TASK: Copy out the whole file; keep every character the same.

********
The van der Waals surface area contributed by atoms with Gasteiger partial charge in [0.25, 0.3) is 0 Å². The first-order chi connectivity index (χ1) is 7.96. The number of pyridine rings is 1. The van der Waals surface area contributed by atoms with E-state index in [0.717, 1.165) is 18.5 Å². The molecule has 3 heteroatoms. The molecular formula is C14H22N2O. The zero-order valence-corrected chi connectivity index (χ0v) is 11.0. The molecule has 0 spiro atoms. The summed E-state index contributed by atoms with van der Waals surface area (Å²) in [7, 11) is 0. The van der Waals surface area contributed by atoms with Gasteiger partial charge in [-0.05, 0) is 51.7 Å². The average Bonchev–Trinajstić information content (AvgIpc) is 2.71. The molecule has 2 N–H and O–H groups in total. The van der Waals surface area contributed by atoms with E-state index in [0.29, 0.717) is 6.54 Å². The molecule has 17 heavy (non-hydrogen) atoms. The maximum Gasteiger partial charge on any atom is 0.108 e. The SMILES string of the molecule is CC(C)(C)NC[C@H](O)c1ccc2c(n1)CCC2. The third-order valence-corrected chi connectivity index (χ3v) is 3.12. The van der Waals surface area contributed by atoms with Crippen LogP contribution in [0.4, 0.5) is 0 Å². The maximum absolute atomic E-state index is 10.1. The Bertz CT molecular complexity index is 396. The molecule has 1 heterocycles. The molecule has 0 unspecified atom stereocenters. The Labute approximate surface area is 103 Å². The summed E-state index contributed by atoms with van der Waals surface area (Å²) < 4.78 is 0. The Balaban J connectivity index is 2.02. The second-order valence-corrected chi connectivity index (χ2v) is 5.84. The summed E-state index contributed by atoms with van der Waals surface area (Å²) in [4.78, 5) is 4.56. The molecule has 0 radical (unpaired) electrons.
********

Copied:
The van der Waals surface area contributed by atoms with Gasteiger partial charge in [0.25, 0.3) is 0 Å². The first-order chi connectivity index (χ1) is 7.96. The number of pyridine rings is 1. The van der Waals surface area contributed by atoms with E-state index in [0.717, 1.165) is 18.5 Å². The molecule has 3 heteroatoms. The molecular formula is C14H22N2O. The zero-order valence-corrected chi connectivity index (χ0v) is 11.0. The molecule has 0 spiro atoms. The summed E-state index contributed by atoms with van der Waals surface area (Å²) in [7, 11) is 0. The van der Waals surface area contributed by atoms with Gasteiger partial charge in [-0.05, 0) is 51.7 Å². The average Bonchev–Trinajstić information content (AvgIpc) is 2.71. The molecule has 2 N–H and O–H groups in total. The van der Waals surface area contributed by atoms with E-state index in [0.29, 0.717) is 6.54 Å². The molecule has 17 heavy (non-hydrogen) atoms. The maximum Gasteiger partial charge on any atom is 0.108 e. The SMILES string of the molecule is CC(C)(C)NC[C@H](O)c1ccc2c(n1)CCC2. The third-order valence-corrected chi connectivity index (χ3v) is 3.12. The van der Waals surface area contributed by atoms with Crippen LogP contribution in [0.4, 0.5) is 0 Å². The maximum absolute atomic E-state index is 10.1. The Bertz CT molecular complexity index is 396. The molecule has 1 heterocycles. The molecule has 0 unspecified atom stereocenters. The Labute approximate surface area is 103 Å². The summed E-state index contributed by atoms with van der Waals surface area (Å²) < 4.78 is 0. The Balaban J connectivity index is 2.02. The second-order valence-corrected chi connectivity index (χ2v) is 5.84. The summed E-state index contributed by atoms with van der Waals surface area (Å²) in [4.78, 5) is 4.56. The molecule has 0 radical (unpaired) electrons.